[Dixielandjazz] Catherine Russell interviewed -- Hartford Courant, December 22, 2014

Robert Ringwald rsr at ringwald.com
Thu Dec 25 07:40:57 PST 2014

The Celebrated Catherine Russell Brings Her Jazz Pedigree to Old Lyme
by Michael Hamad
Hartford Courant, December 22, 2014
Singer Catherine Russell knows how to lead a band. She knows how to lay back into
a supporting role. Over the years, Russell has worked every type of room imaginable
-- small clubs in Greenwich Village with Doc Cheatham, Dizzy’s Coca-Cola at Lincoln
Center, expansive outdoor sheds with Donald Fagen -- most often without the pressure
of being out front. She’s been in recording studios and on stage with David Bowie,
Levon Helm, Cyndi Lauper, Jackson Browne and Rosanne Cash, but she’s also a celebrated
solo artist who’s about to begin recording her sixth solo album.
Russell was raised in the Bronx. She comes from musical family; her father was the
pianist and bandleader Luis Russell, and her mother was Carline Ray, who, among other
accomplishments, performed with the all-female International Sweethearts of Rhythm
Orchestra in the 1940s. Her jazz pedigree, not surprisingly, is impeccable, but she
also grew up digging ’60s rock music -- the Grateful Dead, early Jackson Browne --
and even lived for a time in a Bay Area hippie commune.
This Saturday, Dec. 27, Russell returns to Connecticut for a show at the Side Door
Jazz Club in Old Lyme, accompanied by Munisteri, pianist Mark Shane and bassist Tal
Early on, Russell’s mother took her to recording sessions, where she’d study the
performers. She gravitated toward backup singing; in record stores, she’d pore over
album covers, recognizing certain names -- Cissy Houston, say -- that would appear
on album after album.
“I grew up harmonizing, so I pictured myself in choirs,” Russell said. “I would be
surrounded by people and wouldn’t be the center of attention. I was pretty shy as
a kid.”
Backing others, Russell said, “is a different skill than lead singing. You have to
blend. You have to work with other people and support the leader... Having my name
on the ticket is a whole other dimension that I’ve gotten used to.”
Russell’s own music, as you can hear on “Bring It Back,” her latest album released
early in 2014, is unfailingly swinging, and also deeply connected to her roots; “Lucille,”
a slow, bluesy number composed by her father, was discovered in demo form in Louis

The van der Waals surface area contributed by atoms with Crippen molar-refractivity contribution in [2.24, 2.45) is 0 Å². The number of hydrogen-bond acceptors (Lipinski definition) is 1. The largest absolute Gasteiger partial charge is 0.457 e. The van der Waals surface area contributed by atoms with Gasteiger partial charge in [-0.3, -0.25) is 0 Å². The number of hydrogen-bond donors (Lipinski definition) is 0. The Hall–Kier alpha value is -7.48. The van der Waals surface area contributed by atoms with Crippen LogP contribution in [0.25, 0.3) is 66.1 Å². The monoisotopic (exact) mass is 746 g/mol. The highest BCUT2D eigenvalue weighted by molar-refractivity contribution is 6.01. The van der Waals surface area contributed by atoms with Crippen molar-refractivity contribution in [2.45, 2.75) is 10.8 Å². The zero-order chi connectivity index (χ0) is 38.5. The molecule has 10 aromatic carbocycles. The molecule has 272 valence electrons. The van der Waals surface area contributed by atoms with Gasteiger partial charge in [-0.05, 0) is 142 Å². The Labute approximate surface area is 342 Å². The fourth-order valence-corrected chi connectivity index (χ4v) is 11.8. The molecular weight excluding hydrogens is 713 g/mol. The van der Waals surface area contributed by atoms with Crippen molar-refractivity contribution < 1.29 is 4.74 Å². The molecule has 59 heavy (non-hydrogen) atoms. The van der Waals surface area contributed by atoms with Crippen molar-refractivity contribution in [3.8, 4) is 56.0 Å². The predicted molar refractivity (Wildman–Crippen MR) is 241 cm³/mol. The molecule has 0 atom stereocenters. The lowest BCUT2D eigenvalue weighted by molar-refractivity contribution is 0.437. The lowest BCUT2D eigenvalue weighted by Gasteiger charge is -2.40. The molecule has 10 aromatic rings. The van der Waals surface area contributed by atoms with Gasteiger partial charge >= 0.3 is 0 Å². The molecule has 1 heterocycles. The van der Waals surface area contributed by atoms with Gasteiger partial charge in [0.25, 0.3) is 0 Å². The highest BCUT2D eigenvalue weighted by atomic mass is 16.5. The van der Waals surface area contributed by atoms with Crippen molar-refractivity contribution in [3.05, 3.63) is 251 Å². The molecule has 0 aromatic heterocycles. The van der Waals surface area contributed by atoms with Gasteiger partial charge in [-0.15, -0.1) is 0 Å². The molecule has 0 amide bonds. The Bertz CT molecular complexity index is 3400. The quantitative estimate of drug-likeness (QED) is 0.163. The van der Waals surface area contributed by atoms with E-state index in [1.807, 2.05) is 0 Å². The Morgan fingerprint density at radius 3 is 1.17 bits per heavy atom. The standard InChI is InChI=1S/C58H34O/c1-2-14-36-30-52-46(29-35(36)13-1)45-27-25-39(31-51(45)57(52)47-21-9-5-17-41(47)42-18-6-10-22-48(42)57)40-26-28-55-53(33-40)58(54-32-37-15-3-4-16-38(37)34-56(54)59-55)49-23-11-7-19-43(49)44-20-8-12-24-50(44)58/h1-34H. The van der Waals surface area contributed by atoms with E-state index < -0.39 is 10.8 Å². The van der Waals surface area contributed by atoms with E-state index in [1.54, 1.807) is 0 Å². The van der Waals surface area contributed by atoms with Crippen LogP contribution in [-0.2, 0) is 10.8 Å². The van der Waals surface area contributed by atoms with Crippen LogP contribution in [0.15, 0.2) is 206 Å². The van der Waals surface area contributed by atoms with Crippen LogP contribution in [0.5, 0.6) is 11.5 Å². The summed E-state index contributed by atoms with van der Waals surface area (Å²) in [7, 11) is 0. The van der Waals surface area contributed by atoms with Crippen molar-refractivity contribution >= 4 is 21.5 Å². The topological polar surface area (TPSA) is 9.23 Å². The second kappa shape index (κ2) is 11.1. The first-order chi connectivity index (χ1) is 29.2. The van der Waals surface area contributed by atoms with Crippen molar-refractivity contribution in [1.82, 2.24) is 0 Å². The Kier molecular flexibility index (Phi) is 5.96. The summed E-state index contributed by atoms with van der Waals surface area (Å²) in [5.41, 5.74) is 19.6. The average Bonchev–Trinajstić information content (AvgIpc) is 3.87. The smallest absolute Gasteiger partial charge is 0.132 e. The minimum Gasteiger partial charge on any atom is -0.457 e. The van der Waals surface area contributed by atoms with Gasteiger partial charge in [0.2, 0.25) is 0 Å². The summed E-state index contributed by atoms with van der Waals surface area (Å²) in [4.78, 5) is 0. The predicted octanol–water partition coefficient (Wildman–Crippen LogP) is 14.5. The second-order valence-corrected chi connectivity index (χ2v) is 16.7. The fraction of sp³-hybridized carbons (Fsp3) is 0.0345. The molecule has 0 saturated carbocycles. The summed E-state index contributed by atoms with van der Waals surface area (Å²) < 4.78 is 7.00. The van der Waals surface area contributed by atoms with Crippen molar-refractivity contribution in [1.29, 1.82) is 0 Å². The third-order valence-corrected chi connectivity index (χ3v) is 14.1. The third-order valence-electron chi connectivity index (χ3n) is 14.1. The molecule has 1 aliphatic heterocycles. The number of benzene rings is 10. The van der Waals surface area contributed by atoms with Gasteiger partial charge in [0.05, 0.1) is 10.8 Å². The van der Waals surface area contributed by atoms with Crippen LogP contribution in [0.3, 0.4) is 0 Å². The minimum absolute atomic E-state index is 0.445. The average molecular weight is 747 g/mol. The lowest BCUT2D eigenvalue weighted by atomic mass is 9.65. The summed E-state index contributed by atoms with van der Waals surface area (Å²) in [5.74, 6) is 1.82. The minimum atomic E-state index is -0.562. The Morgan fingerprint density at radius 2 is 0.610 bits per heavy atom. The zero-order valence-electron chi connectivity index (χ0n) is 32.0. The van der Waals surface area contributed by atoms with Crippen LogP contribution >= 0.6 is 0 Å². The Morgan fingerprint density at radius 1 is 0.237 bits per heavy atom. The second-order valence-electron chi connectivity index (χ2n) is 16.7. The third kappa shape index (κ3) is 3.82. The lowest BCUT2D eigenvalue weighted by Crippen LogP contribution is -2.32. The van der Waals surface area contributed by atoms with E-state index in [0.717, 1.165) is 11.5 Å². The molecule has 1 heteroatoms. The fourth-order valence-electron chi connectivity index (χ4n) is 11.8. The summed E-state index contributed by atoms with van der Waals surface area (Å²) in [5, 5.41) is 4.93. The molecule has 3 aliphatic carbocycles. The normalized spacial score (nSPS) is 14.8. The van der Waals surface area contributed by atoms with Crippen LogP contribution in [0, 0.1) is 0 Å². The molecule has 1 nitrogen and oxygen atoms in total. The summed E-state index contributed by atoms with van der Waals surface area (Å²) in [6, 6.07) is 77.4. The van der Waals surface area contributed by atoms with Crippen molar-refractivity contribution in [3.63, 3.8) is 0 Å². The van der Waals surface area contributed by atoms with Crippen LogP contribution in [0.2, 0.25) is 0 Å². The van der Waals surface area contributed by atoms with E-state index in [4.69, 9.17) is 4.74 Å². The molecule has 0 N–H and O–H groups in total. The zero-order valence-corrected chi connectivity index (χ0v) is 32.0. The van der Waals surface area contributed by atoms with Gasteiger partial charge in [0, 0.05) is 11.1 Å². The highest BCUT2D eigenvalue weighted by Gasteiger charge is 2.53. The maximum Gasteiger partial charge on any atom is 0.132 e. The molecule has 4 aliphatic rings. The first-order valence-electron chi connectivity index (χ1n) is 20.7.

Armstrong’s archives.
“You’ve Got Me Under Your Thumb” lurches forward from guitarist Matt Munisteri’s
intro, bouncing along somewhere between Count Basie and Django Reinhardt. On Fats
Waller’s “Strange as It Seems,” Russell begins in a free rhythmic space, then locks
in with Mark Shane’s steady stride accompaniment, outlining minor scales and seventh
chords with a gently undulating vibrato.
Embedded in every track, there’s a deep understanding of history. Russell gives plenty
of space for her sidemen to stretch out, though when she sings, she’s the undeniable
center of gravity. On “Aged and Mellow,” a Little Esther song, Russell sings of how
she prefers the company of mature companions. But she might as well be singing about
her musical tastes: “Some girls just don’t seem to see / why these little young cats
just ain’t moving me / I gotta tell them I like my men like I like whiskey / aged
and mellow.”
On the bandstand, the swing element, Russell said, is “the most important thing.
We have to hit that no matter if it’s jazz, soul or blues.” She chooses to work with
open-minded musicians who appreciate all types of music, regardless of the gig. “It’s
important that everyone is well-rounded,” Russell said. “That contributes to how
they play this music. It informs the vocabulary of the group.”
In the coming year, Russell will continue to perform with her trio and has several
other projects in the works.
“In this line of work, you just don’t know where the opportunities will come from,”
Russell said. “You meet new people all the time, new musicians. I get the chance
to sing different kinds of things... It’s really a goal of mine to make an album
every two years.”

-Bob Ringwald
Bob Ringwald Solo Piano, duo, Trio, Quartet
Fulton Street Jazz Band
916/ 806-9551
Amateur (ham) Radio station K 6 Y B V

"Life should NOT be a journey to the grave with the intention of arriving safely in an attractive and well preserved body, but rather to skid in sideways, chocolate in one hand and wine in the other, body thoroughly used up, totally worn out and screaming "WOO HOO what a ride!"

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